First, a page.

Back in the early ’90s when I was a kid, the mall was where my family would go almost every weekend. I don’t remember too many specifics but the things that stick out the most were lunch at the food court and the leisurely strolling. Sometimes we would buy stuff and sometimes we’d go home empty-handed, but the day out of the house always felt productive.
During the early months of my parents’ separation, the mall became an even more integral part of my life.
Before the split, we would “almost” go every weekend. After the split, we went every weekend. The memory of those times is much more clear to me. I remember covering every square inch of that place with my mom. Making sure no stone was left unturned as we made sure to go through each corridor. It was a tough time for both myself and my mother, and an afternoon of window shopping helped us forget our problems.
Like many tweens and teenagers of the late ’90s and early ’00s, the mall was the place to be. It was where I got my first taste of independence by hanging out with my friends with no adult supervision. It’s where I was able to spend money on my own for the first time. The weeks of school felt long and what got me through to the end were the weekends I would get to spend at the mall.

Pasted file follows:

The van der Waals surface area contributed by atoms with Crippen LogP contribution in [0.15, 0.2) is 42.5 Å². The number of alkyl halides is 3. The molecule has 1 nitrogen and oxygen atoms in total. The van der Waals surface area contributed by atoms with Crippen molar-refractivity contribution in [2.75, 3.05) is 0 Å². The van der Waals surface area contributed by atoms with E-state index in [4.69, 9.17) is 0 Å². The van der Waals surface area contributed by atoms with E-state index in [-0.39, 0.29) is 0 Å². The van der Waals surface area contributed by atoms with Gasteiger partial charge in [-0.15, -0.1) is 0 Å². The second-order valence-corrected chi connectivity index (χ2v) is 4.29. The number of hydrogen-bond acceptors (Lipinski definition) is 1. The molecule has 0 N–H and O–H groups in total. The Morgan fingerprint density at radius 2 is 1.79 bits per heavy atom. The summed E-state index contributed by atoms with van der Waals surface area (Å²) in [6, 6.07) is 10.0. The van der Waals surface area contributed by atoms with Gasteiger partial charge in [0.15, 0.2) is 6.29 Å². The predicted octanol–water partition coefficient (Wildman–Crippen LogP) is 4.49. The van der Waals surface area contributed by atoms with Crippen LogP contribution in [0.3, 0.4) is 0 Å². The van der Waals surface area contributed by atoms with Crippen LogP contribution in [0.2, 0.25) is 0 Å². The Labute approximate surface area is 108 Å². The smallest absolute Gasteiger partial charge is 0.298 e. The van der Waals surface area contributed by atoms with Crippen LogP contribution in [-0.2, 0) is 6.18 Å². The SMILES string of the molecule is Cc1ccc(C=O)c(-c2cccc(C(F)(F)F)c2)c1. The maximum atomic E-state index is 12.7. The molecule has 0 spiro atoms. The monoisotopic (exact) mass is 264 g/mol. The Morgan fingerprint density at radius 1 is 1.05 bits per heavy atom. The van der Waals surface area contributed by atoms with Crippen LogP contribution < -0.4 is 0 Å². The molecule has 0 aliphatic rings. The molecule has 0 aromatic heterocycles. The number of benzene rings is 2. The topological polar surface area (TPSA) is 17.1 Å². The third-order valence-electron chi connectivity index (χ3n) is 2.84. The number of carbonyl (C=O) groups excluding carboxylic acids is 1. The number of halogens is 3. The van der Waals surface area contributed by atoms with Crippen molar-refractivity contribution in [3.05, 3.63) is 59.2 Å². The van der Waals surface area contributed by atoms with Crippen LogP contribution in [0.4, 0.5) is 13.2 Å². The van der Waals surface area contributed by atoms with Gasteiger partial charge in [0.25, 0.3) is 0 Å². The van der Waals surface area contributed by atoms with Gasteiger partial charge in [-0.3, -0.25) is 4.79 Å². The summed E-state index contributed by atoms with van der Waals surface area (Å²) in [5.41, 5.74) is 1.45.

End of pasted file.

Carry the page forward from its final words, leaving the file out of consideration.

A few years ago, during my pre-mom years, there was a mall on the way home from my job. I would occasionally stop there after a long day just to decompress and move my legs before I went home. There was something about the cleanliness, ambient music, bright lights, and beautiful displays that just made me happy. Despite how chaotic and messy my life felt, the mall always made me feel calm and collected.
As we all know, thanks to the rise of online shopping, a major shift started to happen. The convenience of never leaving your house to shop has drawn people away from going to the mall and slowly by slowly, how a mall looked and felt started to change.
I know just a few minutes north of downtown Cincinnati there is a beautiful and luxurious indoor mall filled with pricey stores, but in my opinion, it doesn’t have the essence of what I love about the mall. Back in my day, the mall had activities that occupied your time and had stores that didn’t break the bank. The surrounding suburban Cincinnati malls have declined so much. Large department stores are constantly closing and the halls are filled with empty storefronts.
It used to be when the family had no idea what to do for the day, there was always “the mall.” The mall had everything: food, playgrounds, arcades, movies, shopping, and an opportunity to get some steps in no matter what the weather was like outside. Today it’s not like that. As a parent, I would love to have the mall as a default family activity, but for me, the mall isn’t fun anymore.